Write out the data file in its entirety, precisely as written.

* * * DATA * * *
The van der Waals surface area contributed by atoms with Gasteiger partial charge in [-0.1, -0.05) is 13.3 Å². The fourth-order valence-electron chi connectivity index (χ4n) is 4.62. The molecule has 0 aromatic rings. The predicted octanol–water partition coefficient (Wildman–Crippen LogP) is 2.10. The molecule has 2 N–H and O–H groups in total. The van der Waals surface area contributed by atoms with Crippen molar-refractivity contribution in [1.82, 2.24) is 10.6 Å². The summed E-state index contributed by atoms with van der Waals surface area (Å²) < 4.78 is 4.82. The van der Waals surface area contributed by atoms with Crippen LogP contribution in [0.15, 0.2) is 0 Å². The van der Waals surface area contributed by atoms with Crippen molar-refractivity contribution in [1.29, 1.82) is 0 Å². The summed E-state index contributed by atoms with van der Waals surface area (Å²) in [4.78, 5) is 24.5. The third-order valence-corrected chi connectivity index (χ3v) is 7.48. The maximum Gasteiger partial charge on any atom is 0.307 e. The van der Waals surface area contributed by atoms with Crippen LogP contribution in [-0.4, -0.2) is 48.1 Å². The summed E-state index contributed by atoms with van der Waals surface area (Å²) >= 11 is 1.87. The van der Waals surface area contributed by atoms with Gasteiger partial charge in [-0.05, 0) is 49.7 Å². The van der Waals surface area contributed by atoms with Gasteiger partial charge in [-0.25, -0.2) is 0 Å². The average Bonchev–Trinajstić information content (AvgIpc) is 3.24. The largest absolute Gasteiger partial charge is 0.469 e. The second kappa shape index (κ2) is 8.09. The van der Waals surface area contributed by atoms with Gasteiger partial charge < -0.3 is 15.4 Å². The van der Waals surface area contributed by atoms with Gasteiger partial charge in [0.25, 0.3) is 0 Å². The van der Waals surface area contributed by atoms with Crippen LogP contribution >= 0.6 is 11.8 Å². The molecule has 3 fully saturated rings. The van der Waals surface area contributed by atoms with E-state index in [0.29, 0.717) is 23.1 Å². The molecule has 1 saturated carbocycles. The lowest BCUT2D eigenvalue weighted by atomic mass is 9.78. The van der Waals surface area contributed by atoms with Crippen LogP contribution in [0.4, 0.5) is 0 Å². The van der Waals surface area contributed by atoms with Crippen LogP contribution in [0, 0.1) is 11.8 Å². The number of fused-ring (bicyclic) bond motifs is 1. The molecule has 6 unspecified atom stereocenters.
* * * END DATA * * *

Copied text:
The van der Waals surface area contributed by atoms with Gasteiger partial charge in [-0.1, -0.05) is 13.3 Å². The fourth-order valence-electron chi connectivity index (χ4n) is 4.62. The molecule has 0 aromatic rings. The predicted octanol–water partition coefficient (Wildman–Crippen LogP) is 2.10. The molecule has 2 N–H and O–H groups in total. The van der Waals surface area contributed by atoms with Crippen molar-refractivity contribution in [1.82, 2.24) is 10.6 Å². The summed E-state index contributed by atoms with van der Waals surface area (Å²) < 4.78 is 4.82. The van der Waals surface area contributed by atoms with Crippen LogP contribution in [0.15, 0.2) is 0 Å². The van der Waals surface area contributed by atoms with Crippen molar-refractivity contribution in [1.29, 1.82) is 0 Å². The summed E-state index contributed by atoms with van der Waals surface area (Å²) in [4.78, 5) is 24.5. The third-order valence-corrected chi connectivity index (χ3v) is 7.48. The maximum Gasteiger partial charge on any atom is 0.307 e. The van der Waals surface area contributed by atoms with Crippen LogP contribution in [-0.4, -0.2) is 48.1 Å². The summed E-state index contributed by atoms with van der Waals surface area (Å²) >= 11 is 1.87. The van der Waals surface area contributed by atoms with Gasteiger partial charge in [-0.05, 0) is 49.7 Å². The van der Waals surface area contributed by atoms with Gasteiger partial charge in [-0.25, -0.2) is 0 Å². The average Bonchev–Trinajstić information content (AvgIpc) is 3.24. The largest absolute Gasteiger partial charge is 0.469 e. The second kappa shape index (κ2) is 8.09. The van der Waals surface area contributed by atoms with Gasteiger partial charge < -0.3 is 15.4 Å². The van der Waals surface area contributed by atoms with Gasteiger partial charge in [0.25, 0.3) is 0 Å². The van der Waals surface area contributed by atoms with Crippen LogP contribution >= 0.6 is 11.8 Å². The molecule has 3 fully saturated rings. The van der Waals surface area contributed by atoms with E-state index in [0.29, 0.717) is 23.1 Å². The molecule has 1 saturated carbocycles. The lowest BCUT2D eigenvalue weighted by atomic mass is 9.78. The van der Waals surface area contributed by atoms with Crippen LogP contribution in [0.4, 0.5) is 0 Å². The van der Waals surface area contributed by atoms with Crippen LogP contribution in [0, 0.1) is 11.8 Å². The number of fused-ring (bicyclic) bond motifs is 1. The molecule has 6 unspecified atom stereocenters.